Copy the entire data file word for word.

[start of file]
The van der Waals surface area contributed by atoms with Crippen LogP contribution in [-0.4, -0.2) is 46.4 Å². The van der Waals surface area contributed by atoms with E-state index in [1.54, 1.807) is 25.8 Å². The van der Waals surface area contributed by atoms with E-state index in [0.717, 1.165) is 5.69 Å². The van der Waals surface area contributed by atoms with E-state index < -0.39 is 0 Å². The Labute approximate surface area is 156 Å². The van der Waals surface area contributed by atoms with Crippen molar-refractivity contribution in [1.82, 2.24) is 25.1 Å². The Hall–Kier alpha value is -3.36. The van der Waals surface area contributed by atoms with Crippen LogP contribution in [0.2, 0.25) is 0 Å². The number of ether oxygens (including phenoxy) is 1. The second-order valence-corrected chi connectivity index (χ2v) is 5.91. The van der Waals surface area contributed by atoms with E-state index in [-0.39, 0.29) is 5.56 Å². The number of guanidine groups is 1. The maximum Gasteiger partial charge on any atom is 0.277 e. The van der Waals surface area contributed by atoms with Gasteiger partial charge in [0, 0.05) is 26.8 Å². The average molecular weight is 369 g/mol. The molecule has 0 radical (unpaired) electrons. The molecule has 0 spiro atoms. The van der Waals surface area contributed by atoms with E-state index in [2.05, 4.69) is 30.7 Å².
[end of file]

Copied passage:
The van der Waals surface area contributed by atoms with Crippen LogP contribution in [-0.4, -0.2) is 46.4 Å². The van der Waals surface area contributed by atoms with E-state index in [1.54, 1.807) is 25.8 Å². The van der Waals surface area contributed by atoms with E-state index in [0.717, 1.165) is 5.69 Å². The van der Waals surface area contributed by atoms with E-state index < -0.39 is 0 Å². The Labute approximate surface area is 156 Å². The van der Waals surface area contributed by atoms with Crippen molar-refractivity contribution in [1.82, 2.24) is 25.1 Å². The Hall–Kier alpha value is -3.36. The van der Waals surface area contributed by atoms with Crippen LogP contribution in [0.2, 0.25) is 0 Å². The number of ether oxygens (including phenoxy) is 1. The second-order valence-corrected chi connectivity index (χ2v) is 5.91. The van der Waals surface area contributed by atoms with E-state index in [-0.39, 0.29) is 5.56 Å². The number of guanidine groups is 1. The maximum Gasteiger partial charge on any atom is 0.277 e. The van der Waals surface area contributed by atoms with Gasteiger partial charge in [0, 0.05) is 26.8 Å². The average molecular weight is 369 g/mol. The molecule has 0 radical (unpaired) electrons. The molecule has 0 spiro atoms. The van der Waals surface area contributed by atoms with E-state index in [2.05, 4.69) is 30.7 Å².